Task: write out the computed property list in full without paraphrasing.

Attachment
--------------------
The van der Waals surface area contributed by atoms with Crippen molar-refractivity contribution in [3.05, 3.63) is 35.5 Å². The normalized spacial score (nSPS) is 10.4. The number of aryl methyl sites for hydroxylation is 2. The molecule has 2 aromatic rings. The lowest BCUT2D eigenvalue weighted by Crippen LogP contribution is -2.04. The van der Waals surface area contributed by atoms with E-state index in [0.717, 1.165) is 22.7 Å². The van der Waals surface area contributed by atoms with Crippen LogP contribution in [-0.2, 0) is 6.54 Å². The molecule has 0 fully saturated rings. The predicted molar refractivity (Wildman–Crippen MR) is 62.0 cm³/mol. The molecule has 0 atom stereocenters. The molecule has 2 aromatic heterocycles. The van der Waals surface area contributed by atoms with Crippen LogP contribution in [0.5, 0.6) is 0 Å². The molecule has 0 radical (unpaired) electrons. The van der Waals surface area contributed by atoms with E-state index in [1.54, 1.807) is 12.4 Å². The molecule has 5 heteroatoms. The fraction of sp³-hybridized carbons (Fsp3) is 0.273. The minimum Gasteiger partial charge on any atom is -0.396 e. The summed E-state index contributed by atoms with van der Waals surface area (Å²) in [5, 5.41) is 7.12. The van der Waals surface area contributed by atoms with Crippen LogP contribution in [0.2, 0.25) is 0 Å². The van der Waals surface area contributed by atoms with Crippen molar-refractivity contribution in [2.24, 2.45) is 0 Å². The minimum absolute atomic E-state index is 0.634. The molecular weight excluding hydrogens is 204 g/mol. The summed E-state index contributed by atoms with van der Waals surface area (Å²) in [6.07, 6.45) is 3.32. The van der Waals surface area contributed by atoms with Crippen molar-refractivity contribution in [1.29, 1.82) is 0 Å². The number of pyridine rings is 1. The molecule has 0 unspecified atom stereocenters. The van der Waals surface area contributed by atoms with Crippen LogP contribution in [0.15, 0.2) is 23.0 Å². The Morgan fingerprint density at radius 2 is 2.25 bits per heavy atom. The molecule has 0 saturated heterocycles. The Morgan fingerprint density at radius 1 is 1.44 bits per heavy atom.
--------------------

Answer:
The van der Waals surface area contributed by atoms with Crippen molar-refractivity contribution in [3.05, 3.63) is 35.5 Å². The normalized spacial score (nSPS) is 10.4. The number of aryl methyl sites for hydroxylation is 2. The molecule has 2 aromatic rings. The lowest BCUT2D eigenvalue weighted by Crippen LogP contribution is -2.04. The van der Waals surface area contributed by atoms with E-state index in [0.717, 1.165) is 22.7 Å². The van der Waals surface area contributed by atoms with Crippen LogP contribution in [-0.2, 0) is 6.54 Å². The molecule has 0 fully saturated rings. The predicted molar refractivity (Wildman–Crippen MR) is 62.0 cm³/mol. The molecule has 0 atom stereocenters. The molecule has 2 aromatic heterocycles. The van der Waals surface area contributed by atoms with Crippen LogP contribution in [0.5, 0.6) is 0 Å². The molecule has 0 radical (unpaired) electrons. The van der Waals surface area contributed by atoms with E-state index in [1.54, 1.807) is 12.4 Å². The molecule has 5 heteroatoms. The fraction of sp³-hybridized carbons (Fsp3) is 0.273. The minimum Gasteiger partial charge on any atom is -0.396 e. The summed E-state index contributed by atoms with van der Waals surface area (Å²) in [5, 5.41) is 7.12. The van der Waals surface area contributed by atoms with Crippen LogP contribution in [0.2, 0.25) is 0 Å². The van der Waals surface area contributed by atoms with Crippen molar-refractivity contribution in [2.24, 2.45) is 0 Å². The minimum absolute atomic E-state index is 0.634. The molecular weight excluding hydrogens is 204 g/mol. The summed E-state index contributed by atoms with van der Waals surface area (Å²) in [6.07, 6.45) is 3.32. The van der Waals surface area contributed by atoms with Crippen molar-refractivity contribution in [1.29, 1.82) is 0 Å². The number of pyridine rings is 1. The molecule has 0 unspecified atom stereocenters. The van der Waals surface area contributed by atoms with Crippen LogP contribution in [0.15, 0.2) is 23.0 Å². The Morgan fingerprint density at radius 2 is 2.25 bits per heavy atom. The molecule has 0 saturated heterocycles. The Morgan fingerprint density at radius 1 is 1.44 bits per heavy atom.